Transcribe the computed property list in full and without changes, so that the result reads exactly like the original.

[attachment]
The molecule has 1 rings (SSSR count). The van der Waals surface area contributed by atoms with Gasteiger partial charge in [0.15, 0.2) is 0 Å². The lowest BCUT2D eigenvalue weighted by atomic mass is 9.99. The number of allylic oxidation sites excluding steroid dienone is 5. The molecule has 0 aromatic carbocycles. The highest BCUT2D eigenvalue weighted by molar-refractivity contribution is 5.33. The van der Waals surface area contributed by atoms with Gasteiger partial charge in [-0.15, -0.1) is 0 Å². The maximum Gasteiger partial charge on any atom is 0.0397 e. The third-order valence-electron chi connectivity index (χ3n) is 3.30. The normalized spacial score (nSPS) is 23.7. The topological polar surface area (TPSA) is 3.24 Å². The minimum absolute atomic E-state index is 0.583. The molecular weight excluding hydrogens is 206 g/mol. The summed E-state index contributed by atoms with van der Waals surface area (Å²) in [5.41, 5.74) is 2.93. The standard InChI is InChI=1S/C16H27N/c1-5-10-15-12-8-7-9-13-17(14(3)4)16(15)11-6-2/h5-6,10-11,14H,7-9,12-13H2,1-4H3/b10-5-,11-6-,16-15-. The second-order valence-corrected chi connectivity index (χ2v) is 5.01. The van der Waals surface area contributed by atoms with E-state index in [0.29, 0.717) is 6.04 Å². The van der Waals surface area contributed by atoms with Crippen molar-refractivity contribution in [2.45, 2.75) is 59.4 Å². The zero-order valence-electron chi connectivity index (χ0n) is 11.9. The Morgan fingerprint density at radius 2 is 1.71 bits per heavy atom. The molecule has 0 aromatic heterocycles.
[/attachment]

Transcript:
The molecule has 1 rings (SSSR count). The van der Waals surface area contributed by atoms with Gasteiger partial charge in [0.15, 0.2) is 0 Å². The lowest BCUT2D eigenvalue weighted by atomic mass is 9.99. The number of allylic oxidation sites excluding steroid dienone is 5. The molecule has 0 aromatic carbocycles. The highest BCUT2D eigenvalue weighted by molar-refractivity contribution is 5.33. The van der Waals surface area contributed by atoms with Gasteiger partial charge in [-0.15, -0.1) is 0 Å². The maximum Gasteiger partial charge on any atom is 0.0397 e. The third-order valence-electron chi connectivity index (χ3n) is 3.30. The normalized spacial score (nSPS) is 23.7. The topological polar surface area (TPSA) is 3.24 Å². The minimum absolute atomic E-state index is 0.583. The molecular weight excluding hydrogens is 206 g/mol. The summed E-state index contributed by atoms with van der Waals surface area (Å²) in [5.41, 5.74) is 2.93. The standard InChI is InChI=1S/C16H27N/c1-5-10-15-12-8-7-9-13-17(14(3)4)16(15)11-6-2/h5-6,10-11,14H,7-9,12-13H2,1-4H3/b10-5-,11-6-,16-15-. The second-order valence-corrected chi connectivity index (χ2v) is 5.01. The van der Waals surface area contributed by atoms with E-state index in [0.29, 0.717) is 6.04 Å². The van der Waals surface area contributed by atoms with Crippen molar-refractivity contribution in [2.45, 2.75) is 59.4 Å². The zero-order valence-electron chi connectivity index (χ0n) is 11.9. The Morgan fingerprint density at radius 2 is 1.71 bits per heavy atom. The molecule has 0 aromatic heterocycles.